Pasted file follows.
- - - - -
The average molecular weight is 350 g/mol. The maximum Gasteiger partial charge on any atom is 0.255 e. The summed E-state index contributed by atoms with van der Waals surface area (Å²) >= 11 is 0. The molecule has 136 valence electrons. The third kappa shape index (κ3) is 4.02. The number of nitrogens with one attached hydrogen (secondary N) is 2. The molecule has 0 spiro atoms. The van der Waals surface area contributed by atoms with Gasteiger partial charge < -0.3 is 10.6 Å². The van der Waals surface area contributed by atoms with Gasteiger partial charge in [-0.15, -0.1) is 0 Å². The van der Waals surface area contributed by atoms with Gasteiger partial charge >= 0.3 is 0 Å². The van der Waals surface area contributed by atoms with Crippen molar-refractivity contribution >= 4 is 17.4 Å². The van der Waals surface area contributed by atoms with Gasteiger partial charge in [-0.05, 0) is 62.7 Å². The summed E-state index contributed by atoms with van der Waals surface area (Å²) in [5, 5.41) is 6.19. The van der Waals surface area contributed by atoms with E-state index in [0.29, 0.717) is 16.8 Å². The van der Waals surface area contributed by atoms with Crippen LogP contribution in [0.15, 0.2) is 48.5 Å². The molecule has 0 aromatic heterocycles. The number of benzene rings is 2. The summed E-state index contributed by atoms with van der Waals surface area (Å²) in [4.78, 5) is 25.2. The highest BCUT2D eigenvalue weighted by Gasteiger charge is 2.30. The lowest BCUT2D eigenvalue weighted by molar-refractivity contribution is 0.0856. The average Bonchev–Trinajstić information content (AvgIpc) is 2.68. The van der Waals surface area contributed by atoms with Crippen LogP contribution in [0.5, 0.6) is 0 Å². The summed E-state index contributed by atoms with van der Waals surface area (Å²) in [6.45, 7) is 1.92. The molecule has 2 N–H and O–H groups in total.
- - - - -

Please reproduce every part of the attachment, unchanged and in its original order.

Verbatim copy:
The average molecular weight is 350 g/mol. The maximum Gasteiger partial charge on any atom is 0.255 e. The summed E-state index contributed by atoms with van der Waals surface area (Å²) >= 11 is 0. The molecule has 136 valence electrons. The third kappa shape index (κ3) is 4.02. The number of nitrogens with one attached hydrogen (secondary N) is 2. The molecule has 0 spiro atoms. The van der Waals surface area contributed by atoms with Gasteiger partial charge < -0.3 is 10.6 Å². The van der Waals surface area contributed by atoms with Gasteiger partial charge in [-0.15, -0.1) is 0 Å². The van der Waals surface area contributed by atoms with Gasteiger partial charge >= 0.3 is 0 Å². The van der Waals surface area contributed by atoms with Crippen molar-refractivity contribution >= 4 is 17.4 Å². The van der Waals surface area contributed by atoms with Gasteiger partial charge in [-0.05, 0) is 62.7 Å². The summed E-state index contributed by atoms with van der Waals surface area (Å²) in [5, 5.41) is 6.19. The van der Waals surface area contributed by atoms with E-state index in [0.29, 0.717) is 16.8 Å². The van der Waals surface area contributed by atoms with Crippen LogP contribution in [0.15, 0.2) is 48.5 Å². The molecule has 0 aromatic heterocycles. The number of benzene rings is 2. The summed E-state index contributed by atoms with van der Waals surface area (Å²) in [4.78, 5) is 25.2. The highest BCUT2D eigenvalue weighted by Gasteiger charge is 2.30. The lowest BCUT2D eigenvalue weighted by molar-refractivity contribution is 0.0856. The average Bonchev–Trinajstić information content (AvgIpc) is 2.68. The van der Waals surface area contributed by atoms with Crippen LogP contribution in [0.5, 0.6) is 0 Å². The summed E-state index contributed by atoms with van der Waals surface area (Å²) in [6.45, 7) is 1.92. The molecule has 2 N–H and O–H groups in total.